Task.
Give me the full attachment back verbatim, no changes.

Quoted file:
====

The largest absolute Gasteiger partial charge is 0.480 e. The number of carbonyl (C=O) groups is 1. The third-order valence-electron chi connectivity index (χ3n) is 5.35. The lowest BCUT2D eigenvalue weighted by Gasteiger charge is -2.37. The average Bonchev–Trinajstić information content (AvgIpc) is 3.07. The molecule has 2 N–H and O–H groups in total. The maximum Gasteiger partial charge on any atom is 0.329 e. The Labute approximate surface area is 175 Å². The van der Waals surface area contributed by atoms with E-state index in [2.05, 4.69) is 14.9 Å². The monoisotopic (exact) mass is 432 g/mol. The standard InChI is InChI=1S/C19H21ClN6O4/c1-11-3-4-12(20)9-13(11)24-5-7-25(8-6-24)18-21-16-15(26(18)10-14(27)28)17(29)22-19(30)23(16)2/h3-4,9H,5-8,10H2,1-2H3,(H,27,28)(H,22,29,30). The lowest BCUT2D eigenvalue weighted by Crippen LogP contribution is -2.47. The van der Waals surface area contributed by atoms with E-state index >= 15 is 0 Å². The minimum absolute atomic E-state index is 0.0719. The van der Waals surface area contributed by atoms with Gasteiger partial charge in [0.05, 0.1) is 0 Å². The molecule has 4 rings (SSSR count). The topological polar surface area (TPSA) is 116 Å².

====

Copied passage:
The largest absolute Gasteiger partial charge is 0.480 e. The number of carbonyl (C=O) groups is 1. The third-order valence-electron chi connectivity index (χ3n) is 5.35. The lowest BCUT2D eigenvalue weighted by Gasteiger charge is -2.37. The average Bonchev–Trinajstić information content (AvgIpc) is 3.07. The molecule has 2 N–H and O–H groups in total. The maximum Gasteiger partial charge on any atom is 0.329 e. The Labute approximate surface area is 175 Å². The van der Waals surface area contributed by atoms with E-state index in [2.05, 4.69) is 14.9 Å². The monoisotopic (exact) mass is 432 g/mol. The standard InChI is InChI=1S/C19H21ClN6O4/c1-11-3-4-12(20)9-13(11)24-5-7-25(8-6-24)18-21-16-15(26(18)10-14(27)28)17(29)22-19(30)23(16)2/h3-4,9H,5-8,10H2,1-2H3,(H,27,28)(H,22,29,30). The lowest BCUT2D eigenvalue weighted by Crippen LogP contribution is -2.47. The van der Waals surface area contributed by atoms with E-state index >= 15 is 0 Å². The minimum absolute atomic E-state index is 0.0719. The van der Waals surface area contributed by atoms with Gasteiger partial charge in [0.05, 0.1) is 0 Å². The molecule has 4 rings (SSSR count). The topological polar surface area (TPSA) is 116 Å².